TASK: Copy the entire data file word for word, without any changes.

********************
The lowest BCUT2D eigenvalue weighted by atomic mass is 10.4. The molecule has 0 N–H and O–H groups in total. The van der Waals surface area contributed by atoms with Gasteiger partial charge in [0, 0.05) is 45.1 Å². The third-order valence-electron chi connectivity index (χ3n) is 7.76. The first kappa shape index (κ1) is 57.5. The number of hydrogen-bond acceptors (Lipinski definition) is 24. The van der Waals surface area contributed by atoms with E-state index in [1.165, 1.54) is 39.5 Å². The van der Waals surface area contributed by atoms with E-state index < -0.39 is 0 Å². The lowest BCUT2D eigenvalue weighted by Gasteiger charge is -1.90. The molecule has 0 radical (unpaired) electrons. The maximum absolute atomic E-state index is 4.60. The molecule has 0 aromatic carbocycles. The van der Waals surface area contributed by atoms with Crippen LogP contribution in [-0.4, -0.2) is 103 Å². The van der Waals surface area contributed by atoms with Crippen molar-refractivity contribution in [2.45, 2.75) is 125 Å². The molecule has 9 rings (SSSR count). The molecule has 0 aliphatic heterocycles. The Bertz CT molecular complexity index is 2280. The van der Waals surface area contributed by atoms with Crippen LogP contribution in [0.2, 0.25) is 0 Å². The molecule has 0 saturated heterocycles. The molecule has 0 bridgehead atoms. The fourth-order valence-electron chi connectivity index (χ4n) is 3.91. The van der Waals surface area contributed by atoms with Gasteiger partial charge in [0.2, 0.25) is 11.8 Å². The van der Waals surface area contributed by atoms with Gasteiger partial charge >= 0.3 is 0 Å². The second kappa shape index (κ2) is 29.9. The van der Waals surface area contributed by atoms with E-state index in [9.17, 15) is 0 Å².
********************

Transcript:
The lowest BCUT2D eigenvalue weighted by atomic mass is 10.4. The molecule has 0 N–H and O–H groups in total. The van der Waals surface area contributed by atoms with Gasteiger partial charge in [0, 0.05) is 45.1 Å². The third-order valence-electron chi connectivity index (χ3n) is 7.76. The first kappa shape index (κ1) is 57.5. The number of hydrogen-bond acceptors (Lipinski definition) is 24. The van der Waals surface area contributed by atoms with E-state index in [1.165, 1.54) is 39.5 Å². The van der Waals surface area contributed by atoms with E-state index < -0.39 is 0 Å². The lowest BCUT2D eigenvalue weighted by Gasteiger charge is -1.90. The molecule has 0 radical (unpaired) electrons. The maximum absolute atomic E-state index is 4.60. The molecule has 0 aromatic carbocycles. The van der Waals surface area contributed by atoms with Crippen LogP contribution in [-0.4, -0.2) is 103 Å². The van der Waals surface area contributed by atoms with Crippen molar-refractivity contribution in [2.45, 2.75) is 125 Å². The molecule has 9 rings (SSSR count). The molecule has 0 aliphatic heterocycles. The Bertz CT molecular complexity index is 2280. The van der Waals surface area contributed by atoms with Crippen LogP contribution in [0.2, 0.25) is 0 Å². The molecule has 0 saturated heterocycles. The molecule has 0 bridgehead atoms. The fourth-order valence-electron chi connectivity index (χ4n) is 3.91. The van der Waals surface area contributed by atoms with Gasteiger partial charge in [0.2, 0.25) is 11.8 Å². The van der Waals surface area contributed by atoms with Gasteiger partial charge >= 0.3 is 0 Å². The second kappa shape index (κ2) is 29.9. The van der Waals surface area contributed by atoms with E-state index in [9.17, 15) is 0 Å².